Mark Lynas, the British author who made headlines a year ago by reversing his opposition to genetically modified crops says it was the compelling science on climate change that made him do it.
“You can’t take a position saying, ‘I am defending climate change on the basis of the scientific consensus, but I’m opposing GMOs and I am opposing the scientific consensus,’” Lynas, an award-winning author and journalist based in Oxford, England said at CropConnect in Winnipeg Feb. 19. “Either you listen to the scientists or you don’t.”
Lynas touched on climate change during his presentation, saying it’s a serious threat. But most of his speech was on the benefits of genetically modified (GM) crops and how they can help feed the world’s exploding population, especially in developing nations.
Lynas, a lean, boyish 41-year-old, also supports nuclear power, arguing it is less harmful to the environment than other energy sources.
In his mid-20s Lynas was so opposed to GM crops he helped destroy GM test plots in the United Kingdom — something he apologized for at a farm conference in Oxford, England last January, sparking stories in the New York Times and other renowned publications.
“I was convinced that GMOs were something unnatural, something polluted, something despicable, which had to be removed in their totality, even involving criminal activities…,” he said in an interview.
“That was misinformation, even though I didn’t know that at the time, that persist still to this day.”
Ninety-nine per cent of climate scientists agree the earth is getting warmer because of human-caused increases in carbon dioxide, Lynas said. The same consensus exists around the safety of GM crops.
Lynas said science and empiricism are being pushed aside by emotion. That’s why he also campaigns against those who oppose vaccinations.
Lynas said he spent hours studying in Oxford University’s library researching the evidence on climate change.
“When I first began to realize I got this wrong (about GMOs) my immediate instinct was to lapse into denial… because I thought once you go down this path there is no going back and it will make me a lightning rod for controversy and opposition and accusations of treachery, and all of that stuff has happened,” he said in the interview.
Critics have questioned Lynas’s motives, accusing him of being a biotechnology cheerleader.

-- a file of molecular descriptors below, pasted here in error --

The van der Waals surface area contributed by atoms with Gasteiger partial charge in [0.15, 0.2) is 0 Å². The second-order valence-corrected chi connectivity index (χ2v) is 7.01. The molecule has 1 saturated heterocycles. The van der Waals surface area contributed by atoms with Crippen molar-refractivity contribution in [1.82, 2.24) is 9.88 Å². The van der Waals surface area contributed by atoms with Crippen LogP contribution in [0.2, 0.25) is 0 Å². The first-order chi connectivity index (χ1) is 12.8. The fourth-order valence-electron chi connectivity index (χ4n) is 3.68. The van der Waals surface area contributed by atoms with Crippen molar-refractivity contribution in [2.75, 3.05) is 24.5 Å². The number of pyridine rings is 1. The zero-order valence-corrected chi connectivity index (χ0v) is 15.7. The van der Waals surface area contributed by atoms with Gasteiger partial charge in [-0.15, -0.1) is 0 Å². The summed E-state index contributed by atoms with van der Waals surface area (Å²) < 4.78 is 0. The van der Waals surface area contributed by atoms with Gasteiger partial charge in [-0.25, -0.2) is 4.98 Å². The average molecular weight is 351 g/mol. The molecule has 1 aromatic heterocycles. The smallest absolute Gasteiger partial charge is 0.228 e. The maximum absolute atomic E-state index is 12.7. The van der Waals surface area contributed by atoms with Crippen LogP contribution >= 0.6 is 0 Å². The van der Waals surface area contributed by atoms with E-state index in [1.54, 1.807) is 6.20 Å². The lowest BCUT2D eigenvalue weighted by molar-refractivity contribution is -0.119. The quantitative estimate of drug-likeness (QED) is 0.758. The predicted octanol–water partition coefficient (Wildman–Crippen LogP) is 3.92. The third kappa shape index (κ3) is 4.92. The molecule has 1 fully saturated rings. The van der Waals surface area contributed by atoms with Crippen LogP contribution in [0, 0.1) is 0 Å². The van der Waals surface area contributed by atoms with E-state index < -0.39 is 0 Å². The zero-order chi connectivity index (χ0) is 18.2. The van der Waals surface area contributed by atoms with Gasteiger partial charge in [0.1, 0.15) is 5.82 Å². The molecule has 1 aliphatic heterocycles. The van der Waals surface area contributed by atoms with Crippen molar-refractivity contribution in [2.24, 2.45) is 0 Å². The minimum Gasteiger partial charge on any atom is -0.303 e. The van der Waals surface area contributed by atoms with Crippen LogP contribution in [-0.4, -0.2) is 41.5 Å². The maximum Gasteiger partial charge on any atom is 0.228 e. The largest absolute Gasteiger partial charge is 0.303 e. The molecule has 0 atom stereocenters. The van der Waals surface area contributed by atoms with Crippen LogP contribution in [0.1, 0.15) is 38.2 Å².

Biotechnology is good because it creates higher-yielding crops that can protect themselves from pests, reducing the need for toxic pesticides, he said.
But he said he’s not interested in becoming a “travelling salesman for GMOs,” stressing that his speakers’ fee for appearing in Winnipeg was paid for by farmers, rather than corporate sponsors.
“You’ve only one shot at retaining your credibility,” he said. “I’m constantly requested to speak for a substantial fee for one or another big company and I always say no.
“I’m not here to defend industrialized monoculture,” he said. “That model isn’t what’s going to feed Africa in the next two or three decades because you’re talking about a continent of subsistence farmers… and there are plenty of ways where biotechnology can assist there.”
While he stopped short of calling Golden Rice, a GM which is vitamin A enhanced, a solution to blindness, he said it can save children while work continues towards a more nutritionally diversified diet.
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Lynas has joined Cornell University’s College of Agriculture and Life Sciences as a visiting fellow. Cornell, with Gates Foundation funding, is working on GM crops such as Bt eggplant. Unlike conventional eggplant the GM version won’t have to be sprayed 120 times a year with toxic organophosphates, he said. Free seeds are distributed to small Bangladeshi farmers.
Two viruses threaten cassava, an important food crop in parts of Africa, but there is a biotech solution, Lynas said.
He said the anti-GM campaign is highly targeted and culturally specific. In Africa, opponents claim GM crops cause sterility or homosexuality. In the West, they claim it causes autism or cancer.
Although the biotechnology industry has been dead set against labelling, Lynas said openness is how it will build trust.
“You can’t hide the presence of biotech products in people’s food supplies and just expect them to just trust you,” Lynas said. “When people know that something is being hidden from them they think it’s more risky…”
With labelling there should be no exceptions, he added.
“Ubiquity is our friend here.”
With the world’s population expected to hit 9.5 billion by mid-century food production over the next 30 years needs to double, according to Lynas. The world needs a second green revolution and biotechnology will be key.
Nobel Peace Prize winner Norman Borlaug, the father of the first green revolution, warned against eschewing innovation, before dying in 2009, Lynas said.
“He was saying if we reject the potential to improve our crops then we really are likely to consign people to a future of food insecurity, famine and also a crisis of global biodiversity,” Lynas said. “So that’s what we’ve got to not do.”
While organic farming encourages biodiversity it is less productive, he said.
“Half of humanity would starve if we tried to go organic…,” he said, alluding to the importance of chemically produced nitrogen fertilizer.
“Biotechnology is one of many tools, of course,” Lynas said later. “This is a complex area and I don’t know anyone who is simplistically advocating just GMOs.”